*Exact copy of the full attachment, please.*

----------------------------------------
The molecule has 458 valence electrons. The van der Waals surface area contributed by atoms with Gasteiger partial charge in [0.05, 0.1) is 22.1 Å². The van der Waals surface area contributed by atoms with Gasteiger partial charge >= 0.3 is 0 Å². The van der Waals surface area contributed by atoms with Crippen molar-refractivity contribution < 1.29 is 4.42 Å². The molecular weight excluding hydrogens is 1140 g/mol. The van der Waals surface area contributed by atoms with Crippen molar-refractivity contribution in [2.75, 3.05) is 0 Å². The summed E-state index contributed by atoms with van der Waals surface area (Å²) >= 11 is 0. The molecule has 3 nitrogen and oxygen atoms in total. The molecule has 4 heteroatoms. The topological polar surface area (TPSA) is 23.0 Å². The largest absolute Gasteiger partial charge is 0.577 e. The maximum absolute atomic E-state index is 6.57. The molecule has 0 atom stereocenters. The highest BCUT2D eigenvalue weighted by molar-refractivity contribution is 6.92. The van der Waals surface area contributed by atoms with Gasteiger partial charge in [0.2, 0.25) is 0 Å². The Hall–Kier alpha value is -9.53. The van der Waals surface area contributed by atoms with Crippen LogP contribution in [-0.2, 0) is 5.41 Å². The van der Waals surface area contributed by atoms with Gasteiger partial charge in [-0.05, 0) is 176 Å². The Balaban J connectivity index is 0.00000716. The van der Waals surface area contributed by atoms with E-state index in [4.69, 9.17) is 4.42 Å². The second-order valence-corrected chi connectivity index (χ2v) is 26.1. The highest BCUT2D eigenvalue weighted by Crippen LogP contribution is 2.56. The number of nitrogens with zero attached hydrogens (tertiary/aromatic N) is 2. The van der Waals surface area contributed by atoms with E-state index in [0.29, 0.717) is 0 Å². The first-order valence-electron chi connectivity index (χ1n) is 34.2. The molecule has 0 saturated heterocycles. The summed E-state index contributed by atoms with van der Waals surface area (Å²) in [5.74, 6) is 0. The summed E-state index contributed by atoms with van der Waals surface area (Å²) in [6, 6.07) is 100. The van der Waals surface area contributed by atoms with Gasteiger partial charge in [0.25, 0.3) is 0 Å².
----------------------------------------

The molecule has 458 valence electrons. The van der Waals surface area contributed by atoms with Gasteiger partial charge in [0.05, 0.1) is 22.1 Å². The van der Waals surface area contributed by atoms with Gasteiger partial charge >= 0.3 is 0 Å². The van der Waals surface area contributed by atoms with Crippen molar-refractivity contribution < 1.29 is 4.42 Å². The molecular weight excluding hydrogens is 1140 g/mol. The van der Waals surface area contributed by atoms with Crippen molar-refractivity contribution in [2.75, 3.05) is 0 Å². The summed E-state index contributed by atoms with van der Waals surface area (Å²) >= 11 is 0. The molecule has 3 nitrogen and oxygen atoms in total. The molecule has 4 heteroatoms. The topological polar surface area (TPSA) is 23.0 Å². The largest absolute Gasteiger partial charge is 0.577 e. The maximum absolute atomic E-state index is 6.57. The molecule has 0 atom stereocenters. The highest BCUT2D eigenvalue weighted by molar-refractivity contribution is 6.92. The van der Waals surface area contributed by atoms with Gasteiger partial charge in [0.2, 0.25) is 0 Å². The Hall–Kier alpha value is -9.53. The van der Waals surface area contributed by atoms with Crippen LogP contribution in [-0.2, 0) is 5.41 Å². The van der Waals surface area contributed by atoms with Gasteiger partial charge in [-0.05, 0) is 176 Å². The Balaban J connectivity index is 0.00000716. The van der Waals surface area contributed by atoms with E-state index in [4.69, 9.17) is 4.42 Å². The second-order valence-corrected chi connectivity index (χ2v) is 26.1. The highest BCUT2D eigenvalue weighted by Crippen LogP contribution is 2.56. The number of nitrogens with zero attached hydrogens (tertiary/aromatic N) is 2. The van der Waals surface area contributed by atoms with E-state index in [0.29, 0.717) is 0 Å². The first-order valence-electron chi connectivity index (χ1n) is 34.2. The molecule has 0 saturated heterocycles. The summed E-state index contributed by atoms with van der Waals surface area (Å²) in [5.74, 6) is 0. The summed E-state index contributed by atoms with van der Waals surface area (Å²) in [6, 6.07) is 100. The van der Waals surface area contributed by atoms with Gasteiger partial charge in [0.25, 0.3) is 0 Å².